Apollo 11 Memory
I watched the moon landing at home on a small black and white television in Kansas City with my mother; I was 11 years old. Even though it was pretty late, my older sisters got to watch it at one of their friends’ houses along with several other friends from their high school. Normally I was only allowed to watch television from the time I got home from school until my mother got home from work. Of the programs showing on the three channels then available, the only one for kids was “Gilligan’s Island.” As we watched Neil Armstrong step off the ladder and onto the surface of the moon that evening, I told my mom that I hoped they wouldn’t get stranded there like Gilligan on the island.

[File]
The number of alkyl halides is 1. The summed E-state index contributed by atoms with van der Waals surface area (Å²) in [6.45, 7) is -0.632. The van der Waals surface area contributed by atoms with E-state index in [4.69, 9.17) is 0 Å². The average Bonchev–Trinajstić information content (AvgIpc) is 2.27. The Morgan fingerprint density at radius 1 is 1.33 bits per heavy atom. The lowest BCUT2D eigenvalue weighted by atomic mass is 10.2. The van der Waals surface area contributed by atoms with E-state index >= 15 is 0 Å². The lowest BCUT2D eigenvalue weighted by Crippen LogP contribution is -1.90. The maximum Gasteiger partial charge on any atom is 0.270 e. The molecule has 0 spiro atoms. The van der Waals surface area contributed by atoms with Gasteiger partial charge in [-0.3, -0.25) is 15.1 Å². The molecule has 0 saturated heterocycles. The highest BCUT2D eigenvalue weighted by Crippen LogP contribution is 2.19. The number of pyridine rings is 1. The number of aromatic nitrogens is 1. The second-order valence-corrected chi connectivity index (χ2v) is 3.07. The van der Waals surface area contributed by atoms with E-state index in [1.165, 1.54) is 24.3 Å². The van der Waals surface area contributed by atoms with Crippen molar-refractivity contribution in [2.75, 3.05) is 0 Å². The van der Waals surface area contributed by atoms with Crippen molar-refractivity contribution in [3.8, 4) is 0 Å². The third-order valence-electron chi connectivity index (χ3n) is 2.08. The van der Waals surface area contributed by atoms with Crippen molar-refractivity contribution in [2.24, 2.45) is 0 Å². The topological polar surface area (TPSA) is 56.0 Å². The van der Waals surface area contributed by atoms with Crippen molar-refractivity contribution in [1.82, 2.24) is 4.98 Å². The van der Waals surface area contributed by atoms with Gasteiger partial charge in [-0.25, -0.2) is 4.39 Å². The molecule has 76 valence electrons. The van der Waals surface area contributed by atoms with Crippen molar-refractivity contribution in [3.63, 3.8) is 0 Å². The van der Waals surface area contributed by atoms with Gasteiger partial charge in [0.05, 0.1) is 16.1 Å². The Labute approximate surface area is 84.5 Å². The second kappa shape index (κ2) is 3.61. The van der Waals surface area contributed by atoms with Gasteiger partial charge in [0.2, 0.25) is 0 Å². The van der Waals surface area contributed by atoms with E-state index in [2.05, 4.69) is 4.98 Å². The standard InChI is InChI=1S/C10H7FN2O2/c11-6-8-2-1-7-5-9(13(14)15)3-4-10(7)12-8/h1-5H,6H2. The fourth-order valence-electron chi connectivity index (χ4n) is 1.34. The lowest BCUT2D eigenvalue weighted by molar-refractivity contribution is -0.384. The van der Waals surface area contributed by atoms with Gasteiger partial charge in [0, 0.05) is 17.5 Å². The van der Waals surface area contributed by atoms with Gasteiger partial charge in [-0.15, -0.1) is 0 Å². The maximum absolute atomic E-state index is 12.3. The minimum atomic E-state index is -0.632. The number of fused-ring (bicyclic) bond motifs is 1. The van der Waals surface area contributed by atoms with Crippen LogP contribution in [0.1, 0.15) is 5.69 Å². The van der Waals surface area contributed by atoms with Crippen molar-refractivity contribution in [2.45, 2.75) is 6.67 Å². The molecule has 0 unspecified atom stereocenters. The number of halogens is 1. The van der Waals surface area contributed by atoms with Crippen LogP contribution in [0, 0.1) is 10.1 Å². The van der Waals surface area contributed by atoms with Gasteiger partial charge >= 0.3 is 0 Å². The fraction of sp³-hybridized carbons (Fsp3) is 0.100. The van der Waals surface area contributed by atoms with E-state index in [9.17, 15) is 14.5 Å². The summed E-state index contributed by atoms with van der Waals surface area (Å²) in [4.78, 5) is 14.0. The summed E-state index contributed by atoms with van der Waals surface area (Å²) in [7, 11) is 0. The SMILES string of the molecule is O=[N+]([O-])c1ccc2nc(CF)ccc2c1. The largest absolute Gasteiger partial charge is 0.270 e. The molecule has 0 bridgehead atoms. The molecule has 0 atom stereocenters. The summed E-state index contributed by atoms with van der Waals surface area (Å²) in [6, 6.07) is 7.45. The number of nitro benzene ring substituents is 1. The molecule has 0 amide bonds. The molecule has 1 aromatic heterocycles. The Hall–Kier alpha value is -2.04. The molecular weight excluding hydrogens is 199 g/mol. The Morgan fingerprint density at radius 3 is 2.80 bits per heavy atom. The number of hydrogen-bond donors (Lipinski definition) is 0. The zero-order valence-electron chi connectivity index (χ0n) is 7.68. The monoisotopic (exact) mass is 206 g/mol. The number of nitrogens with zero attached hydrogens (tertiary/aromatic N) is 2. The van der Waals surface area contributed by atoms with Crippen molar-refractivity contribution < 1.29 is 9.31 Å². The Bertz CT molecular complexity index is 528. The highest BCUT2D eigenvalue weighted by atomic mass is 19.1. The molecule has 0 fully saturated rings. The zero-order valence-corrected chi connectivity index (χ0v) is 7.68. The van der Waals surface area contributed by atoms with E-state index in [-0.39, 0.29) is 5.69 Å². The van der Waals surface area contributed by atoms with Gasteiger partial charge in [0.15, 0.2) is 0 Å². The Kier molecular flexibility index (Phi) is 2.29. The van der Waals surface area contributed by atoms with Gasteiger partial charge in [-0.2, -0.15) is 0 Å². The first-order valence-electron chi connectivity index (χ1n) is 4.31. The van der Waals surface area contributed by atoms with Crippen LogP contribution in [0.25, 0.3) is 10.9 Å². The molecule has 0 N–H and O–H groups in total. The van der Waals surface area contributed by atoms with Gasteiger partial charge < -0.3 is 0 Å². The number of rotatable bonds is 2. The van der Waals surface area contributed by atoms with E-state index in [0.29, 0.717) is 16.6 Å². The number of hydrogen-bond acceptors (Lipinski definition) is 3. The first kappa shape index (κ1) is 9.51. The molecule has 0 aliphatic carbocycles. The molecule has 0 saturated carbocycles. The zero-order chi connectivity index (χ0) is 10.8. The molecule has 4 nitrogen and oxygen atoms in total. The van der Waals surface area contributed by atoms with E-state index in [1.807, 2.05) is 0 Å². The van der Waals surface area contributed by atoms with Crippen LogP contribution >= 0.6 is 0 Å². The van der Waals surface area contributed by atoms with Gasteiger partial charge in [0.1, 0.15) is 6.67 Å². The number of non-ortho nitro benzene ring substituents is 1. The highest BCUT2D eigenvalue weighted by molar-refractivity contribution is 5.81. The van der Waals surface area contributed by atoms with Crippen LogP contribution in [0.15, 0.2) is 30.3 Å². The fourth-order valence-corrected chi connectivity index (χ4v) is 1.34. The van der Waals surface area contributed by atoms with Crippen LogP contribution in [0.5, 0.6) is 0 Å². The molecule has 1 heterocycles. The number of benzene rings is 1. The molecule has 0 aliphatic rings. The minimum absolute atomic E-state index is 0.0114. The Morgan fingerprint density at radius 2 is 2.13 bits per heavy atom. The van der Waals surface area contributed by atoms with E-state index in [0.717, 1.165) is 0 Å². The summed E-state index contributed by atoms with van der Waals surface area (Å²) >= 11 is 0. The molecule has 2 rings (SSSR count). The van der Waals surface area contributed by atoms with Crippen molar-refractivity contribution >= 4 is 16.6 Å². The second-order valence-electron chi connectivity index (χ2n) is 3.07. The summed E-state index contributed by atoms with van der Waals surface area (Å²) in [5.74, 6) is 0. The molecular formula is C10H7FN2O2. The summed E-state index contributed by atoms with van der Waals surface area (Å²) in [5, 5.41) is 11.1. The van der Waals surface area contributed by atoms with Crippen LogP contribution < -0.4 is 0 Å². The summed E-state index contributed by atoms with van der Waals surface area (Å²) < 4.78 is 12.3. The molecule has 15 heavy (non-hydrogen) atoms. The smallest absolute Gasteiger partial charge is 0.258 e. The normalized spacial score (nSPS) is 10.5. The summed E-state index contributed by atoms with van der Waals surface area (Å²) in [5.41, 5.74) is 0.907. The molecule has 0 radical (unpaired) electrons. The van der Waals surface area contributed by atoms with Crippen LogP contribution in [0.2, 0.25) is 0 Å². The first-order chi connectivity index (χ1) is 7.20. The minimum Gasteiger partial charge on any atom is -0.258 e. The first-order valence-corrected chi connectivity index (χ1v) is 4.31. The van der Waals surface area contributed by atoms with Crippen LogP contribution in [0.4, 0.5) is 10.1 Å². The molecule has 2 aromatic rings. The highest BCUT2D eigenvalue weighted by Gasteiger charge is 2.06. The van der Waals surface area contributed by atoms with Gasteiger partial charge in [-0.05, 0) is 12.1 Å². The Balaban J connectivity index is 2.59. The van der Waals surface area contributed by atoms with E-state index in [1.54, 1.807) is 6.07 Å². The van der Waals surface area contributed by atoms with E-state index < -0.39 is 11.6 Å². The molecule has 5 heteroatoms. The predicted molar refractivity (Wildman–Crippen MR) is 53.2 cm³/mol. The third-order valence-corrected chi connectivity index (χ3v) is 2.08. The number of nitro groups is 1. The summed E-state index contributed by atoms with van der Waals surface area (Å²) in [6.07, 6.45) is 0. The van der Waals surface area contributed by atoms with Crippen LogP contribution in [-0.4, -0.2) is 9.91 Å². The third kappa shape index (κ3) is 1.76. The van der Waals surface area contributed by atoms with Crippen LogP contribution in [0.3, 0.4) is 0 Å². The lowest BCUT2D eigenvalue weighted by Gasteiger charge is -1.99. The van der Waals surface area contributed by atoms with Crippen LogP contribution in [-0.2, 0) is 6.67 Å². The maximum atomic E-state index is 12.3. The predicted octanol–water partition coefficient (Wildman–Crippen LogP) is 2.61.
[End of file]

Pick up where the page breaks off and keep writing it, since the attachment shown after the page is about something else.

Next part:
We were enthralled by every step and every move on the moon. (The following weekend she bought me a poster of the phases of the moon for my bedroom wall to commemorate the occasion.) Our elementary school teacher discussed it the next day. For some time after, every time my friends and I could see the moon while we were out on the playground, we would point at it and talk about the landing.
Cindy Rogers, Senior Research Specialist – Special Collections, Linda Hall Library